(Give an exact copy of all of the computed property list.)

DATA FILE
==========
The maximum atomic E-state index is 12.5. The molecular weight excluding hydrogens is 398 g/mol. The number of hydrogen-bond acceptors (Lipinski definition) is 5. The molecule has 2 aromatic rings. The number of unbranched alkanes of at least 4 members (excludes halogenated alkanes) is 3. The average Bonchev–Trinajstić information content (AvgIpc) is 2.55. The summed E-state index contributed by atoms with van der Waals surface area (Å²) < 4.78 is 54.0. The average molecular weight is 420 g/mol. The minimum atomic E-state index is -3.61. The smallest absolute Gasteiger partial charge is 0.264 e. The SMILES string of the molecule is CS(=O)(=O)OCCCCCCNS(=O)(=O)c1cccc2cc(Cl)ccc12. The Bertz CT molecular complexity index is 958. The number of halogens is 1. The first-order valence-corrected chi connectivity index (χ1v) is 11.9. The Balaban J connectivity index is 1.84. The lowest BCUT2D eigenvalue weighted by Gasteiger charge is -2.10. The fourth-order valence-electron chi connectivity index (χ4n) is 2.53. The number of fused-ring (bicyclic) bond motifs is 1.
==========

The maximum atomic E-state index is 12.5. The molecular weight excluding hydrogens is 398 g/mol. The number of hydrogen-bond acceptors (Lipinski definition) is 5. The molecule has 2 aromatic rings. The number of unbranched alkanes of at least 4 members (excludes halogenated alkanes) is 3. The average Bonchev–Trinajstić information content (AvgIpc) is 2.55. The summed E-state index contributed by atoms with van der Waals surface area (Å²) < 4.78 is 54.0. The average molecular weight is 420 g/mol. The minimum atomic E-state index is -3.61. The smallest absolute Gasteiger partial charge is 0.264 e. The SMILES string of the molecule is CS(=O)(=O)OCCCCCCNS(=O)(=O)c1cccc2cc(Cl)ccc12. The Bertz CT molecular complexity index is 958. The number of halogens is 1. The first-order valence-corrected chi connectivity index (χ1v) is 11.9. The Balaban J connectivity index is 1.84. The lowest BCUT2D eigenvalue weighted by Gasteiger charge is -2.10. The fourth-order valence-electron chi connectivity index (χ4n) is 2.53. The number of fused-ring (bicyclic) bond motifs is 1.